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The new nut for the struts got also a dip.

I hate it when a newly assembled car has been out in the rain a few times and rust starts to creep out of every joint, nut and bolt, therefore everything I assemble is going to get grease of rust preventing oil in between the joints an on all treads.

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Nice to put something back together again for a change.

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And here is where I left it for today.

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165 Posts
Discussion Starter · #111 · (Edited)
Both front struts now ready.

Got hold of some NOS rear wheel bearing sets.
Not F.A.G as uses by VW, but German made SKF and with the correct 3 lip seals.

Everything were thoroughly cleaned, including the new bearings and tools. First with thinner and last with brake cleaner. Thinking cleanliness as in brain surgery....

No grease until last minute.

No point in fitting new bearings if all the grit from the old grease, the workbench and tools contaminates the new bearings.

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Got the old bearings out of the brake disks.

Cleaned and sanded the disks and the new brake drums.

Then a thin layer of epoxy and some red paint.

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The front brake calipers are nearly new, but have to check them before they are ready for fitting.

Everything else for the suspension, steering and brakes, is now ready to go on the pan.

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Pan was flipped over today ready for doing the top side.

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165 Posts
Discussion Starter · #112 ·
Topside of pan done.

Cleaned and sandblasted the edge where the body sits along with the framehead and rear parts.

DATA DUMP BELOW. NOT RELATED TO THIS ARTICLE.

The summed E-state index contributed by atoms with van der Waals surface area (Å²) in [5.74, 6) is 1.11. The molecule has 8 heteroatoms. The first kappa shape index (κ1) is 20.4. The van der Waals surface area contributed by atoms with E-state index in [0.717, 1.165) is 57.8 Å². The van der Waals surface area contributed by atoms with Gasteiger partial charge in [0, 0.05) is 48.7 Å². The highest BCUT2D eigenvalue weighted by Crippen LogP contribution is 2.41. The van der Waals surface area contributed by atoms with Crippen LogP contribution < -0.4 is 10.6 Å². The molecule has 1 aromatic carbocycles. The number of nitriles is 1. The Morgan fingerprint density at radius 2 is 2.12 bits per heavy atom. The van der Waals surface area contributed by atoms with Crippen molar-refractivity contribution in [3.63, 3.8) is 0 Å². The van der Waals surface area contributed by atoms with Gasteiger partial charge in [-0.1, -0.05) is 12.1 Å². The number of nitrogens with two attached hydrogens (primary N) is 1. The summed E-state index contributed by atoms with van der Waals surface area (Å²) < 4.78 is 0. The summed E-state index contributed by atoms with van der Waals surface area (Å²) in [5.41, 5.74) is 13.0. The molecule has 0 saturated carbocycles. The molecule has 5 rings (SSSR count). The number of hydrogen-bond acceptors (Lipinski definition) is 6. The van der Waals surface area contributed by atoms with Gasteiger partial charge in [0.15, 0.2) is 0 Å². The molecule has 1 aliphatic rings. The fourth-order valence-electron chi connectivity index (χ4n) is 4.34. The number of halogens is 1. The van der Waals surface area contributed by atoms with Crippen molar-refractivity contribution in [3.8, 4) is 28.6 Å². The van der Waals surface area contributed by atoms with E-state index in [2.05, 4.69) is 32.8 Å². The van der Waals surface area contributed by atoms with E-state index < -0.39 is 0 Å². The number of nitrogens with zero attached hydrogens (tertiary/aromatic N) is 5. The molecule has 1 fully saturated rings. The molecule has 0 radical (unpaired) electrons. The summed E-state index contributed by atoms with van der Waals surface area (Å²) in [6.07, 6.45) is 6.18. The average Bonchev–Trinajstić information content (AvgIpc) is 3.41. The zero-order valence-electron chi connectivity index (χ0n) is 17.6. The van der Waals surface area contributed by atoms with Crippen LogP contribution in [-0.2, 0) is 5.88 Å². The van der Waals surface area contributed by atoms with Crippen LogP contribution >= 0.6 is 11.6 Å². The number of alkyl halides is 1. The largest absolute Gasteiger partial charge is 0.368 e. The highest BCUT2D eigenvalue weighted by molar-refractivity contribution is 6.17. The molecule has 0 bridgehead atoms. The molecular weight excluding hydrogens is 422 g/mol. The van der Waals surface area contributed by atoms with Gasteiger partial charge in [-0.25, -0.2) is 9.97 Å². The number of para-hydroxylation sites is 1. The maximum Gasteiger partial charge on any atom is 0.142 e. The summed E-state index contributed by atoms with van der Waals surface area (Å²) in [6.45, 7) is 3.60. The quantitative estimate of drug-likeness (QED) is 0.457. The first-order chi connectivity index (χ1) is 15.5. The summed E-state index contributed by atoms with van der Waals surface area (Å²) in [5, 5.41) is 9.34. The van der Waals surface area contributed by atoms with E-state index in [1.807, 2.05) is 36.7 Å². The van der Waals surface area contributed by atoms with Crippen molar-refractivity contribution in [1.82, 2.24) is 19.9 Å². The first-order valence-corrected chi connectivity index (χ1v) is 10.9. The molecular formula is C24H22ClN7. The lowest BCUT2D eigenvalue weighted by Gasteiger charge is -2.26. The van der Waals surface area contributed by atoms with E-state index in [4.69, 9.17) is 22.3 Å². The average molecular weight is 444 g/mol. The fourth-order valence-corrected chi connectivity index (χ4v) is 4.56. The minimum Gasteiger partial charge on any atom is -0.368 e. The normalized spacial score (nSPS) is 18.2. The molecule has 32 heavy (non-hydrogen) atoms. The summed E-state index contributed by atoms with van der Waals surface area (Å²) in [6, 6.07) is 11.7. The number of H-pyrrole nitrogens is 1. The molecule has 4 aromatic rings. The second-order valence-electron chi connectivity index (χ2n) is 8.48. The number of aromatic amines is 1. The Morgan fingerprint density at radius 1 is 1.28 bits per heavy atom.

Inside pan parts lightly sandblasted to scuff it up, so that the new paint could stick, and to get away with the non sticking paint used by the PO.

Found out it is the original floor pans and they have only some minor patching. :)

Some coats of epoxy and four coats of paint.
Yesterday and today it were nice weather for painting. Fairly warm, sunny and dry.

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Now ready for rust treatment of all the internals.

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Discussion Starter · #115 ·
Thanks. :)

Anti rust treated the internals of the pan.

First I cleaned as much as I could of the 49 years old grit and dirt out, using a steel brush on a stick, my vacuumcleaner and compressed air.

Then I taped all holes. Next I poured rust treatment inside and placed the pan in all 4 directions, to get it out in all corners.

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Filled the framehead an leaved it to suck in for a couple of hours, on both sides

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Last I sprayed all the inside, including the framehorns and the torsion tube, with my cavity spraygun.

Pan now done ready for reassembly.

Have to decide if I am going to rust treat the body inside or outside in the driveway.
Inside is a mess. Outside I need some help to get it out and in again.

Pan has to stay out until then as there is no room for flipping the body around, if the pan is inside.

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Discussion Starter · #116 ·
Preparation for anti rust treatment.

I have modified my setup so it is possibly to flip it all the way around, in my tight space.

Now it is more in center resulting in it is bottom heavy. Before it were top heavy.

I had initially made a drawing for a full center mounting, but it were way to bottom heavy, therefore this is a compromise, enabling me to do it by myself, and still in control.